The first capital of Fiji was born into anarchy and the sort of wild life only created by stir-crazy sailors and hustlers. Travel Writer Roderick Eime walked the pathways of this historic Fiji town, soaking up the history.
The quiet lanes of sleepy Levuka hide a turbulent past. The flame trees lining the canal and the cream woodwork of the heritage buildings suggest, but do not fully reveal, the turbulent birth of Fiji as a nation.
Almost 200 years ago, Levuka became the first permanent European settlement, a status that made it the de facto choice as capital when Fiji’s chiefs ceded the islands to Great Britain on 10 October 1874. A monument to this occasion can be found at Nasova village, about a kilometre south of the wharf.
For most of the 19th Century, the streets of Levuka were awash with all the human flotsam of the Pacific; deserters, shipwrecked whalers, escaped convicts, prostitutes and plain rogues. Missionaries, planters, merchants and fishermen tried to instil a sense of civilisation, but clearly their task was a Herculean one. It was once remarked that an approaching ship could find passage through the reef by following the floating gin bottles. However, despite the lawlessness, Fiji’s first bank, post office, school, private members club, hospital, town hall, and municipal government sprang from this outpost.
Fiji’s pre-eminent newspaper, the Fiji Times, was first printed in Levuka in 1869. Unsurprisingly, the first hotel was also built there and, perhaps more surprisingly, the Royal Hotel still serves a chilled Fiji Bitter today amid quaint decor and wicker chairs. The oldest Masonic lodge in the South Pacific also stands in Levuka, but only just. It was gutted by fire in 2000 by nearby Lovoni villagers determined to exorcise its supposed evil spirits.
Levuka occupies almost all of the rare, flat section of land, cradled by jungle-shrouded cliffs. This geographic shelter cut short Levuka’s life as a capital, but preserved its architectural integrity. By 1882, Governor Sir Arthur Gordon and the workings of government were fully transplanted to Suva.
A walking tour, either self-guided or escorted, is the first thing you should organise when you arrive in Levuka, but a local interpretation will give you an insight into the life of real Fijians, both indigenous and ‘imported’. Be sure to say ‘bula’ wherever you go, it’s the polite thing to do.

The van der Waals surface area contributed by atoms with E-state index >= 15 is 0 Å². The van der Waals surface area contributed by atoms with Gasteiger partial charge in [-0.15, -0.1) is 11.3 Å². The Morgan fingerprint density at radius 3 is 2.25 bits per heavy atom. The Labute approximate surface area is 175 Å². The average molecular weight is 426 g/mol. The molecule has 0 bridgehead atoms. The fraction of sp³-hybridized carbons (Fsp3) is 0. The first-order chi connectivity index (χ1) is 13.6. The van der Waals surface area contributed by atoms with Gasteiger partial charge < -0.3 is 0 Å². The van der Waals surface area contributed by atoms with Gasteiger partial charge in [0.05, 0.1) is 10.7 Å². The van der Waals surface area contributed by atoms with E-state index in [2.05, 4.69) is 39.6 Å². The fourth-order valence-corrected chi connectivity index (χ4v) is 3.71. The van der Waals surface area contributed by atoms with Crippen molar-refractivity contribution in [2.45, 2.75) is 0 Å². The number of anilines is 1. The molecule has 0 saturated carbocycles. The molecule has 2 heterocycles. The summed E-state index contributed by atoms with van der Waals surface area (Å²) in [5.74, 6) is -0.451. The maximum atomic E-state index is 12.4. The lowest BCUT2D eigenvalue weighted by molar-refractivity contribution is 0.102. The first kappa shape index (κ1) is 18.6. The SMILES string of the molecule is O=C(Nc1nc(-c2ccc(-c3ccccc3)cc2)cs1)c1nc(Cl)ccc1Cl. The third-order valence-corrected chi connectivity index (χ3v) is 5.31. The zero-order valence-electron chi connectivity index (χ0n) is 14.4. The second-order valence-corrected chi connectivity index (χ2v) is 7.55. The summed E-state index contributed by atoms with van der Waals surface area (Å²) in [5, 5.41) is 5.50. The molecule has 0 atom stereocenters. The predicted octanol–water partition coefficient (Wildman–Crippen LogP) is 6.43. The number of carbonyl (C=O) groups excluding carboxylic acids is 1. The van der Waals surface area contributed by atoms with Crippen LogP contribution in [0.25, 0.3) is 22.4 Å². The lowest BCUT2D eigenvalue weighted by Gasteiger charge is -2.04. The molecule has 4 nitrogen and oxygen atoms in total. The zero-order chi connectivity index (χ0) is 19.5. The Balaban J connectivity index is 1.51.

Testament to the town’s colourful past is laid out on the walls of the Ovalau Club, the South Pacific’s oldest private members’ club and still serving today. Flags, photographs, autographs and caricatures from bygone days adorn the bar. Visiting warships, aircraft and dignitaries have all left their kindest regards in some personalised form.
One of the most noteworthy characters to have paid his respects was Felix Graf von Luckner. (See photo. Wikipedia) This famous German sea captain from the Great War was remarkable for several reasons. Not only did he conduct a fearsome commerce raiding campaign throughout the South Pacific and Atlantic, he did so with just one accidental casualty. He arrived in Levuka after his legendary open boat sailing from Tahiti where his ship, the three-masted windjammer ‘Seeadler’ (Sea Eagle), was wrecked on a reef. He was captured on nearby Wakaya Island, about 10kms east of Levuka, after the local police bluffed him with a coconut trunk rigged to look like a deck gun.
Did you know?
- Fiji’s first Indian immigrants arrived at Levuka aboard the Leonidas in 1879.
- Levuka finally attained UNESCO World Heritage status in 2013 citing: “a rare example of a late colonial port town, which illustrates the cultural hybridity of non-settler communities in the Pacific”
Levuka may have reverted to a sleepy backwater, but any visitor can still find plenty to do:
- Walking Tour – allow two hours
- Visit the museum in the original Morris Hedstroem building.
- Take an inexpensive taxi tour around the island
- Hike to the top of Nadelaiovalaui for a breathtaking view (626m)
- Stay at one of the quaint lodges, guesthouses or homestays
Captain Cook Cruises Fiji visit Levuka on their 7 night Colonial Fiji Discovery cruise departing 5th June, 7th August, and 2nd October 2018 and 5th February 2019.